It's Getting Better


From where Peter Diamandis sits, the future looks good. Diamandis, who has a graduate degree in aerospace engineering from MIT and a medical degree from Harvard, is the founder and CEO of the X Prize Foundation, which gives money to the cause of "radical breakthroughs for the benefit of humanity." The foundation is best known for awarding the $10 million Ansari X Prize for private manned spaceflight in October 2004. Diamandis' newest exercise in optimism is the book Abundance: Why the Future Is Better Than You Think (Free Press), which he co-authored with Steven Kotler. Diamandis sat down with reason online Managing Editor Tim Cavanaugh in March to discuss why things are getting better all the time. Check out the full interview at

Q: Can you give us a brief description of what the book is about?

A: A lot of people think that the world is getting worse, but they're wrong. The world is actually getting better at an extraordinary, accelerated rate. Human life span over the past 100 years has more than doubled. The childhood mortality rate has decreased by more than 90 percent. Income per person, adjusted for inflation, has tripled. Today an American under the poverty line, the poorest of the poor, still has running water, flushing toilets, air conditioning, cellphones; the majority have access to a car; they're living with a set of capabilities that the wealthiest people on the planet 150 years ago, the robber barons, the monarchs, the emperors, would have been jealous of.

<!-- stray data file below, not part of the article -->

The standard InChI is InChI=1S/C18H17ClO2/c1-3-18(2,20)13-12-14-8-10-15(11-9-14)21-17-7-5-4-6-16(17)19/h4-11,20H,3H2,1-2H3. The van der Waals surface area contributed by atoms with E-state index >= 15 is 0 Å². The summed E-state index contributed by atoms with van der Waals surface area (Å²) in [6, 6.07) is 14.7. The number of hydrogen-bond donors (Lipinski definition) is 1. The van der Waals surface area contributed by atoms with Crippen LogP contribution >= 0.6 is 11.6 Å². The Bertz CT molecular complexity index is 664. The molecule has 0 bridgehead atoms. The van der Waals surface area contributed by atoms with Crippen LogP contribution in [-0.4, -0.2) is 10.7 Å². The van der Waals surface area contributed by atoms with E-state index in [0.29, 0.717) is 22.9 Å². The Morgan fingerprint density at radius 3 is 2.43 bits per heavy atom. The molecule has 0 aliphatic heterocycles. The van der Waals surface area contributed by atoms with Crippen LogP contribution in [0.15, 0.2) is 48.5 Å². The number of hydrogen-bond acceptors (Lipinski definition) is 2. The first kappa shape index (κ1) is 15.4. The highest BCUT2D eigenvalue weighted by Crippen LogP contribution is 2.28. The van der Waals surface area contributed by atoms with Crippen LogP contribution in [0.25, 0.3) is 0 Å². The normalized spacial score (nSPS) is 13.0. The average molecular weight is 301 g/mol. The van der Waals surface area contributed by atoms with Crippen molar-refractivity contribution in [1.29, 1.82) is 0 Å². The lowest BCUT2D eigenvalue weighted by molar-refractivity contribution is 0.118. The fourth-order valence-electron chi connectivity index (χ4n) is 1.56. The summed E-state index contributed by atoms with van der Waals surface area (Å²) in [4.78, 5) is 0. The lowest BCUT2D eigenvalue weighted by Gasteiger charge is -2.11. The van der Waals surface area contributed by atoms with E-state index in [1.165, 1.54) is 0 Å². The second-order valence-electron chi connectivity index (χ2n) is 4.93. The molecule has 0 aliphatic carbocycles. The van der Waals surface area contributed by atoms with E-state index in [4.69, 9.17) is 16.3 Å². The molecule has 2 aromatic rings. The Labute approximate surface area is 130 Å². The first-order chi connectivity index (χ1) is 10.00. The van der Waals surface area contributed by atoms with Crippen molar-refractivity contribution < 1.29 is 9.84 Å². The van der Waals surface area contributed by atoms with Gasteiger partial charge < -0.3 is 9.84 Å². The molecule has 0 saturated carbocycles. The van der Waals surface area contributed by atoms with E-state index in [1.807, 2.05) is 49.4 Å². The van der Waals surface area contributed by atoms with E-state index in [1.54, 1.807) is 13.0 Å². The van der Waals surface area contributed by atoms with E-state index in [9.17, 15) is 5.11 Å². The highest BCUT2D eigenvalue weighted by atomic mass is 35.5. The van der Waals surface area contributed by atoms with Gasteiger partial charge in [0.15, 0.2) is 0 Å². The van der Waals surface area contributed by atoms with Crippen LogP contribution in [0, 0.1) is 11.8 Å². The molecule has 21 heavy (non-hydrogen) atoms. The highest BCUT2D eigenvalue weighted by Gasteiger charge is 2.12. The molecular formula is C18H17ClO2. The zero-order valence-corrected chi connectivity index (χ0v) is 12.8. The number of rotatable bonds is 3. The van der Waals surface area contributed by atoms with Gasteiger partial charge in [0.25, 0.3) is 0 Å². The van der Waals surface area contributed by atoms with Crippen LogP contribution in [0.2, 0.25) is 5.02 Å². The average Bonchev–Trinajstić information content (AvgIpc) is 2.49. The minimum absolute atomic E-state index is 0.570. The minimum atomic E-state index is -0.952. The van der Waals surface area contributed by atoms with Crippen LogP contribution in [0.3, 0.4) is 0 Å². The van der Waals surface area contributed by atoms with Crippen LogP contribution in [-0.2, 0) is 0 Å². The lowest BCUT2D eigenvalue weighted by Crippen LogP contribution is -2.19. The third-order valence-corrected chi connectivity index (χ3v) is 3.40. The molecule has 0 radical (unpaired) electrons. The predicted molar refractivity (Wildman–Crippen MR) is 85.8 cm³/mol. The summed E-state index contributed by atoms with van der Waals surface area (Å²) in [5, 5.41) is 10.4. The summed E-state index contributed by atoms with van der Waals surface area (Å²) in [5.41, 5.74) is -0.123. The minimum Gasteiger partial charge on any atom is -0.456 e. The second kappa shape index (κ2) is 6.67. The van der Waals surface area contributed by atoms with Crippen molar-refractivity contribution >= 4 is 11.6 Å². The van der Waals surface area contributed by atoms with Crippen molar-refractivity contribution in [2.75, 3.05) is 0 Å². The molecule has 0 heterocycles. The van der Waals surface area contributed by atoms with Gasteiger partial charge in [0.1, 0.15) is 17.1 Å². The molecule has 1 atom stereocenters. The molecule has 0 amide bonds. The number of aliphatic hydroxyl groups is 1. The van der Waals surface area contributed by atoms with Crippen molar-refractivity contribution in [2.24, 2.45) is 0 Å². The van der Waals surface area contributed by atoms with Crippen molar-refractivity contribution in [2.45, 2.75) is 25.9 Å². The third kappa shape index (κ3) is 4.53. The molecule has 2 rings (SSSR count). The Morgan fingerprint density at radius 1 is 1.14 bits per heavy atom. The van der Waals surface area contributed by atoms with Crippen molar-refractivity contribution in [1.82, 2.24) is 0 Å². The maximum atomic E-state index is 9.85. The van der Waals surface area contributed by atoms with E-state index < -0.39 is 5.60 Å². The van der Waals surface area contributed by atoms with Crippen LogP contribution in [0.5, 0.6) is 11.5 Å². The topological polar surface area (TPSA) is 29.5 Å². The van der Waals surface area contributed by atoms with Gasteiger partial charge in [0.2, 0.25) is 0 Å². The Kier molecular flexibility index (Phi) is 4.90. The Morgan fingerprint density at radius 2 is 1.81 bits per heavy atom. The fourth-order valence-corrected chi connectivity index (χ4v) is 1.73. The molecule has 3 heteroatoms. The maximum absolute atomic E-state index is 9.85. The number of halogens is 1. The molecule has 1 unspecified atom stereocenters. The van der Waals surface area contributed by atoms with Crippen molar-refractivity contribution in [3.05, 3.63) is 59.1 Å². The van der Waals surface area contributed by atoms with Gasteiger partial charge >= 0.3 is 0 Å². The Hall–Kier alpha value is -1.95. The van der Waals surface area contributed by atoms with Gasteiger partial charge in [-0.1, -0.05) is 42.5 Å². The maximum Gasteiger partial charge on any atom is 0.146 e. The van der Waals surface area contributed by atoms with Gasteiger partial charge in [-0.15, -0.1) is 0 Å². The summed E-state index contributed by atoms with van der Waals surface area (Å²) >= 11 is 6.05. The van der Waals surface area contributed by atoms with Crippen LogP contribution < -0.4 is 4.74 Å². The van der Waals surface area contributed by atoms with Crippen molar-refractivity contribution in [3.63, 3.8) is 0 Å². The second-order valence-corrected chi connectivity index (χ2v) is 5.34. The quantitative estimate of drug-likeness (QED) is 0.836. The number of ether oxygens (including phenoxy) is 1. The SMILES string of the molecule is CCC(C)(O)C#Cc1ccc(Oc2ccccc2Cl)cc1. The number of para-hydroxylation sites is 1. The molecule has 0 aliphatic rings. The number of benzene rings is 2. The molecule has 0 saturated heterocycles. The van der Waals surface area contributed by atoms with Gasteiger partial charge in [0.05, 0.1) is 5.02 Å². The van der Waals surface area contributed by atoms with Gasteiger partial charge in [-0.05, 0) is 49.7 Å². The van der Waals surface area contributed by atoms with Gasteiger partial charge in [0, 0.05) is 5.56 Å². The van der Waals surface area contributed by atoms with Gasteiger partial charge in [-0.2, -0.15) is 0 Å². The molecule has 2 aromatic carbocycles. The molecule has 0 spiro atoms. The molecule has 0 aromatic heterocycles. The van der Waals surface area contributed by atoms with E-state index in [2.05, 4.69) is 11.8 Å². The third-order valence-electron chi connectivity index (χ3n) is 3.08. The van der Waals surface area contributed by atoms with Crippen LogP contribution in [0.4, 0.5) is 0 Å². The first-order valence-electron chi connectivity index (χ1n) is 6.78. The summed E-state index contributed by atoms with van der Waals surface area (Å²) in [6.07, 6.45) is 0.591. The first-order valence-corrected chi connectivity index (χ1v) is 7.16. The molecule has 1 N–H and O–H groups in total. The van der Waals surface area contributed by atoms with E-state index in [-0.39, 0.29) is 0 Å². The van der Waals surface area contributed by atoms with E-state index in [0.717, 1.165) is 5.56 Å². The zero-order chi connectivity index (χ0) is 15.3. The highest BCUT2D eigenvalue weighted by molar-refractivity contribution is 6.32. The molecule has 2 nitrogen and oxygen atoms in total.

This book talks about how the world is getting better and what are the forces driving us that way. The first force driving us toward abundance is rapid, exponentially growing technology. All of these things—faster and faster computers that are enabling artificial intelligence, and robots, and digital medicine, and synthetic biology—those technologies are being used by the second force, which is the DIY [do-it-yourself] innovator, the guy or the gal who is driven by their passion, who wants to solve grand challenges. The third force is what I call the techno-philanthropist. Today there is more wealth in the hands of individuals than ever before, and these people are making their wealth at a younger age, in their 20s and 30s. In an era of social conscientiousness, instead of building buildings to their names, people are saying: I want to solve this disease, or change education, or health care.

The final force, perhaps the biggest, is what I would call the rising billion; the notion that on Earth we had 2 billion people connect on the Internet in 2010. It's going from 2 billion to 5 billion people by 2020. Three billion new minds are being connected on the Internet; these are people who have never been heard from before. A few billion people who live on $3 to $5 a day, spending a dollar or two a day per year, that's trillions of dollars flowing into the economy.

Q: One of the points in the book is that technology actually expands resources and that things we think of as limits are more malleable than we thought.

A: Technology is a scarcity-liberating process. The first story in the book talks about how in the 1840s aluminum was more valuable than gold and platinum. Then the process of electrolysis came along and made aluminum so cheap we have aluminum foil, aluminum cans, and we don't even think about it anymore. The same will happen in many fields. Take energy. We talk about having energy scarcity. Even though the human race uses 16 terawatts of energy today, there's 16 terawatts of energy from the Sun that hits the Earth every 88 minutes. We have 6,000 times more solar energy that hits the Earth than we consume.